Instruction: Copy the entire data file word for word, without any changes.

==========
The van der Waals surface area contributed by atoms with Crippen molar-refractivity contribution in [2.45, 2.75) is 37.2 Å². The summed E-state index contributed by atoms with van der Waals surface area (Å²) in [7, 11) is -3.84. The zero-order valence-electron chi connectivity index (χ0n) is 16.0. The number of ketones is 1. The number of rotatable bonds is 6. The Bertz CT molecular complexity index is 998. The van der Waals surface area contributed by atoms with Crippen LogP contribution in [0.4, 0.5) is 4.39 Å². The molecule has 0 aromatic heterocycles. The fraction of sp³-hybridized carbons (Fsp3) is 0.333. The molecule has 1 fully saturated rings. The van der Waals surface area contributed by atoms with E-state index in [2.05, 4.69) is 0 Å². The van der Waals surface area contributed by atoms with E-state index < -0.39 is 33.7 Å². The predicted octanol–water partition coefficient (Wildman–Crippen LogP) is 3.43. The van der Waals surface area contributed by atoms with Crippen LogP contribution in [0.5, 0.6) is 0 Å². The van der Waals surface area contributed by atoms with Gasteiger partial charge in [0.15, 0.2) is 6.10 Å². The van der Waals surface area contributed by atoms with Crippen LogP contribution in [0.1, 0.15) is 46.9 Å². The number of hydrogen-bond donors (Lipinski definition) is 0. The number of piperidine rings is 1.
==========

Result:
The van der Waals surface area contributed by atoms with Crippen molar-refractivity contribution in [2.45, 2.75) is 37.2 Å². The summed E-state index contributed by atoms with van der Waals surface area (Å²) in [7, 11) is -3.84. The zero-order valence-electron chi connectivity index (χ0n) is 16.0. The number of ketones is 1. The number of rotatable bonds is 6. The Bertz CT molecular complexity index is 998. The van der Waals surface area contributed by atoms with Crippen LogP contribution in [0.4, 0.5) is 4.39 Å². The molecule has 0 aromatic heterocycles. The fraction of sp³-hybridized carbons (Fsp3) is 0.333. The molecule has 1 fully saturated rings. The van der Waals surface area contributed by atoms with E-state index in [2.05, 4.69) is 0 Å². The van der Waals surface area contributed by atoms with E-state index < -0.39 is 33.7 Å². The predicted octanol–water partition coefficient (Wildman–Crippen LogP) is 3.43. The van der Waals surface area contributed by atoms with Crippen LogP contribution in [0.5, 0.6) is 0 Å². The van der Waals surface area contributed by atoms with Gasteiger partial charge in [0.15, 0.2) is 6.10 Å². The van der Waals surface area contributed by atoms with Crippen LogP contribution in [0.1, 0.15) is 46.9 Å². The number of hydrogen-bond donors (Lipinski definition) is 0. The number of piperidine rings is 1.